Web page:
Dine_Out

I’ll Spend Less on Dining Out When I’m Dead

Forcing yourself to eat every meal at home is a guaranteed path to misery, and all the well-meaning advice the internet has to offer can’t change my mind

Listen: I’m depressed and have limited economic prospects, so I absolutely will be going out to eat this weekend. “MaYbE yOu’D hAvE bEtTeR eCoNoMiC pRoSpEcTs If YoU DiDn’T gO oUt To EaT sO mUcH,” some complete fucking idiot might say. Yeah, maybe I’d also have better economic prospects if like, the entire economy transformed, but that’s not happening, either. 

But still, I am forced to admit, I probably would have a bit more pocket change if I could figure out how to not spend $16 on a fat box of Indian food and a few happy hours every week. Here’s the question, though: Would it even be worth it?

For context, I’m a pretty frugal bitch. I almost exclusively shop at the dollar store and Goodwill, and I’m a frequent extreme couponer. My first instinct is always to save rather than spend. But for some reason, spending money on food (and booze) feels very different to spending money on, say, clothes. Thirty dollars on drinks and snacks after work? Here, take my card. Thirty dollars on a shirt? The fuck do I look like, Jeff Bezos?

Personal finance blogs and frugal-living influencers often suggest that adding up exactly how much money you’d save by eating at home is the best motivator to actually do so. Indeed, it’s frighteningly easy to realize that, oops, I spent $250 on food and drinks at restaurants and bars last month. Estimating that I spend around $3,000 a year on dining out (the average per household in the U.S., and yes, one person can count as a household), were I to invest that annually with 6 percent returns, I’d have $45,000 after a decade. That’s enough for a downpayment on a house! Not here in L.A., but, y’know, somewhere. 

Other supposedly helpful advice for cutting back on restaurants frequently centers on meal-planning. The couple behind Frugalwoods.com recommends developing a “rock-solid” weekly meal plan with simple midweek recipes. “It might sound like a stellar idea [to make a complicated meal] when you’re meal-planning on a lazy Sunday afternoon with a cup of coffee in hand and the idyllic sounds of NPR wafting on the radio, but by 6 p.m. on Tuesday night after work, taking out the trash, and walking the dog, you’re not going to want to make it,” states Mrs. Frugalwoods.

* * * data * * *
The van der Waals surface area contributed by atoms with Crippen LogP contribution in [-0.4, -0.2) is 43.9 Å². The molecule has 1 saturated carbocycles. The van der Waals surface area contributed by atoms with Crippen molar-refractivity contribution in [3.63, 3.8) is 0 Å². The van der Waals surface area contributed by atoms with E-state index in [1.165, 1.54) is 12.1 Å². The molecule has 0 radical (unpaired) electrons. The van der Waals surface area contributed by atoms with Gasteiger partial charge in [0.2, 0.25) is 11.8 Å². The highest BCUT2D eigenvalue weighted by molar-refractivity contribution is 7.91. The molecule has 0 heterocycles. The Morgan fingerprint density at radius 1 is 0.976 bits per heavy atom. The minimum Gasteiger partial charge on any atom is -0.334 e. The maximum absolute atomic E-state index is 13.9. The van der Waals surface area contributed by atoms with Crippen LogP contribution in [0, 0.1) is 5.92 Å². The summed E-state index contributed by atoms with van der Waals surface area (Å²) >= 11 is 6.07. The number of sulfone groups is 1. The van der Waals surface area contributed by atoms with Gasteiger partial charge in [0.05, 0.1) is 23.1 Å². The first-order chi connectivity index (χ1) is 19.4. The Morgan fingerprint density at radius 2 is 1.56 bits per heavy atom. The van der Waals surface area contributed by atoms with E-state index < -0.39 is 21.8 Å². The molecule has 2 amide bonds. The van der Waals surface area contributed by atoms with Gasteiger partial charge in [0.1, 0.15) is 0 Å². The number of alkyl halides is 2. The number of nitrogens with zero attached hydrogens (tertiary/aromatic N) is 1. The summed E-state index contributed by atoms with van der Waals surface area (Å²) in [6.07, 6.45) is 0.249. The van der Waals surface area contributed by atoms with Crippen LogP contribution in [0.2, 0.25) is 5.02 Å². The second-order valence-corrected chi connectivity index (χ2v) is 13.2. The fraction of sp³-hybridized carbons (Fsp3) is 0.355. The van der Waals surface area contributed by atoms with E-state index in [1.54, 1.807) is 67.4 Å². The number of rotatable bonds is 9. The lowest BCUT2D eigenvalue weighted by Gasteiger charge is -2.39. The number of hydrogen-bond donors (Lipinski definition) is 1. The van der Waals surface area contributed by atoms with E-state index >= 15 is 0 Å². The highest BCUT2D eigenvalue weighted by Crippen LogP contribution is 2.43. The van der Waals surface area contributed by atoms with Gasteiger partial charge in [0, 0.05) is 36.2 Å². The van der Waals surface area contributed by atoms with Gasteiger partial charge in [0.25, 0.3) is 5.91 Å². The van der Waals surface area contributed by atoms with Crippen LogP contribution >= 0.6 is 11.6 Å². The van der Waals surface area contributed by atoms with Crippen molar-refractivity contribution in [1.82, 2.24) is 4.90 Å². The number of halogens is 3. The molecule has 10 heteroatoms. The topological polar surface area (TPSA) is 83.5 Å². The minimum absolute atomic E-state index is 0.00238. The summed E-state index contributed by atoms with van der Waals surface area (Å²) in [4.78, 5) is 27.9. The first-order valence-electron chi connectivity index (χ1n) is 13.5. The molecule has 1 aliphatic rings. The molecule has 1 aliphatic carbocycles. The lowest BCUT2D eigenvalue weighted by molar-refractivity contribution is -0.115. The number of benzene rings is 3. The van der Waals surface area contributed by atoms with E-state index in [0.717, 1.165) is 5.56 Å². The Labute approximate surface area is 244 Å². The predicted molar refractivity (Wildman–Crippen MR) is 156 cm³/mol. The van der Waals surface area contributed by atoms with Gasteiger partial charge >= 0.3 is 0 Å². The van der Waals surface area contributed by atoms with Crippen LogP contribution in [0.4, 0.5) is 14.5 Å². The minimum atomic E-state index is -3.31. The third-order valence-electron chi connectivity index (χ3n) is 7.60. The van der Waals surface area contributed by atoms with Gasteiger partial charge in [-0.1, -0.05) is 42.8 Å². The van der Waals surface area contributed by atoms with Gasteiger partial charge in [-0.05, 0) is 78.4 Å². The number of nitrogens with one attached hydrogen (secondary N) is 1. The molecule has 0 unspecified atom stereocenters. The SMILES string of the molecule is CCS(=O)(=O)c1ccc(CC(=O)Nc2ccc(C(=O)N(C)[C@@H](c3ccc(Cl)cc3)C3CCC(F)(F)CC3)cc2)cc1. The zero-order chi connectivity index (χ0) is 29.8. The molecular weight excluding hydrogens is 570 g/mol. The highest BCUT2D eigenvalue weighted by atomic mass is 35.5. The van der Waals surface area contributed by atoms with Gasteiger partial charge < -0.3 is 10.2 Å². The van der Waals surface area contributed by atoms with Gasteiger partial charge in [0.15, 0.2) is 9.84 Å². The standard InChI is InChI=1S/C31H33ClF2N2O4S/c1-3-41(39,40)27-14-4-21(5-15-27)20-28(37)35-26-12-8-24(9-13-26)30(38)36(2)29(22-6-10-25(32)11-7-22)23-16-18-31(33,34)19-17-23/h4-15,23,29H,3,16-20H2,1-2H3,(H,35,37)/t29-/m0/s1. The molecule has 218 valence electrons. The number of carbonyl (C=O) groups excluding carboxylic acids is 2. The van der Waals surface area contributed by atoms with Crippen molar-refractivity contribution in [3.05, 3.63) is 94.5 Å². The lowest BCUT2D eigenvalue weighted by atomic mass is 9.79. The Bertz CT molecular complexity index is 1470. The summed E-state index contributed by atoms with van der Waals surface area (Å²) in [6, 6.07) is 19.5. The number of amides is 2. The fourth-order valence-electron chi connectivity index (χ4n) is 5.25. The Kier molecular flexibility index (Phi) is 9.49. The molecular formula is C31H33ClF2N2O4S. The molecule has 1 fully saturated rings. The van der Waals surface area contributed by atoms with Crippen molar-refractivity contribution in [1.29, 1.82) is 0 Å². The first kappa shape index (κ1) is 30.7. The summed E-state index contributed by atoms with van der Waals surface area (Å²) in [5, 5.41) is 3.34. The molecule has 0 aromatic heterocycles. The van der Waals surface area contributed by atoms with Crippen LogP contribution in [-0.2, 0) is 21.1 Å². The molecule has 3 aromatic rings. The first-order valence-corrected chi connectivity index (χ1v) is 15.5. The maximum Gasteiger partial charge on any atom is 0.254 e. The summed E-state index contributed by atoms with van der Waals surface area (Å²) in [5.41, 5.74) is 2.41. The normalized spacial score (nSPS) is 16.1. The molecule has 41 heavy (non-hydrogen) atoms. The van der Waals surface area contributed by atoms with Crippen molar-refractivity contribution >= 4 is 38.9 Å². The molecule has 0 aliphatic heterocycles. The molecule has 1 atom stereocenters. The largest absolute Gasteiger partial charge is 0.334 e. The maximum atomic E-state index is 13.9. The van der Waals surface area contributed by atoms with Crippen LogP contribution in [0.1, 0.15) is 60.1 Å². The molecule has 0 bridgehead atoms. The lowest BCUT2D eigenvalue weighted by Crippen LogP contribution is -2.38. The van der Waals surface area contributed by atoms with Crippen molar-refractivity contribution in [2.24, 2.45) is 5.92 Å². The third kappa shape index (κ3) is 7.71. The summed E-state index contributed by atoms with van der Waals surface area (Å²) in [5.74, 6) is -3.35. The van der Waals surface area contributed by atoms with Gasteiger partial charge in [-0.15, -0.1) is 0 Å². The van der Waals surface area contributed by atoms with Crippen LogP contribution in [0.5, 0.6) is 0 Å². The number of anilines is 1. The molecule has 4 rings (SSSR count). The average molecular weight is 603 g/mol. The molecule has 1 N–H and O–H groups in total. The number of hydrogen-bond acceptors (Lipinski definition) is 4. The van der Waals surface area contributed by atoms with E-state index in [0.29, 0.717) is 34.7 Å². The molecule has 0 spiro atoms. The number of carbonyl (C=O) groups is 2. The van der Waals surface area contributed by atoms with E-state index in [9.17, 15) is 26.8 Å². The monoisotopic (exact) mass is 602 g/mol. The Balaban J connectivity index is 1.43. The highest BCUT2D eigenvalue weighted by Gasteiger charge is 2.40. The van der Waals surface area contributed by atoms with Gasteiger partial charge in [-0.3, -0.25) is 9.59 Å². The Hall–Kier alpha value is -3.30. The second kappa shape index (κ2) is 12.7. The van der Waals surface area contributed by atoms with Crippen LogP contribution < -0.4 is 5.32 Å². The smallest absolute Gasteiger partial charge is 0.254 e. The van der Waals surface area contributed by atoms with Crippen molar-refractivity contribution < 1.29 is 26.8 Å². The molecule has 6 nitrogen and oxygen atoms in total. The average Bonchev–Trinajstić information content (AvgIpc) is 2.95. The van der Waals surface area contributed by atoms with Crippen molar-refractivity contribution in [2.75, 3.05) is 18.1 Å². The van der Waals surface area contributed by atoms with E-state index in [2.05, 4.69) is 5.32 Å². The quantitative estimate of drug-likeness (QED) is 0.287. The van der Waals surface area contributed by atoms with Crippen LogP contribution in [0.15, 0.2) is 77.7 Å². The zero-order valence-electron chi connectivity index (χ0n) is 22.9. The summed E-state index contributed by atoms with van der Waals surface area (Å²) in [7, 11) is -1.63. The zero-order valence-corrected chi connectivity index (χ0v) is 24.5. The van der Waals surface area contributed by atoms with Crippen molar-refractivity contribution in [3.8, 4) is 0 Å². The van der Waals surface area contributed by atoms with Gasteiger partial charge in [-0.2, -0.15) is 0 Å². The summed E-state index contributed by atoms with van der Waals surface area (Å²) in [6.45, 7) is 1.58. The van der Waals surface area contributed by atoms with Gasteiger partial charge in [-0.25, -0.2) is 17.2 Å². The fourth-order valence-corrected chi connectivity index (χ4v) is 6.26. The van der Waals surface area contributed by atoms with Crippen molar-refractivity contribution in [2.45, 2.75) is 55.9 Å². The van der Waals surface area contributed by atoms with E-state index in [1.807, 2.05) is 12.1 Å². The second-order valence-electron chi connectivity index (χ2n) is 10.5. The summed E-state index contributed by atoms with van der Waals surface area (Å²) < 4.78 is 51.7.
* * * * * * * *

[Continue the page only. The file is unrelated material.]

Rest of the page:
GoodCheapEats.com offers similar advice, explaining that meal-planning works because, “If you’ve taken stock of what you have and made a meal plan for the day or week, you’re more likely to act on that plan than if you have no clue what to fix. Haphazard, spontaneous meals are great, but they often get trumped by haphazard, spontaneous take-out.” 

And sure, that is, again, likely true. But what this advice neglects to take into account is not only the monetary cost of purchasing groceries you actually want to eat for every meal, but the cost in time and labor of preparing them. 

They further suggest that rather than going out, one should “just eat something,” but dining out is rarely just about the food itself — the advice doesn’t consider the value of the enjoyment one gets from eating a meal outside of your leftover-smelling hovel. Dining out is often a social act, with restaurants serving as a rare third space beyond home and work to be in the presence of others. With our public lives becoming increasingly digital, going to a bar or chatting it up with your waiter is literally essential for our sanity. Looking at it that way, $3,000 a year doesn’t even seem worth saving. 

Look, I’m not saying we should all just say “fuck it” and convert our kitchens to storage. Being able to afford to go out to eat is an immense privilege many simply cannot afford at all, no matter their budgeting. I do, in fact, eat the majority of my meals at home, which further empowers me to enjoy spending money on dining when I choose to. Half the time, I’m eating whatever cheap garbage I can easily procure from my fridge — I’m like the guy who falls apart when his wife is out of town, or one of those dudes who documents their distressingly sad meals on Reddit

Case in point: Recently, when my boyfriend had to work a late shift, I ate a toaster strudel and a pouch of tuna for dinner. Considering what a bleak meal that is, I’m not going to feel guilty for not saving that $20 I spent on ramen and a beer yesterday.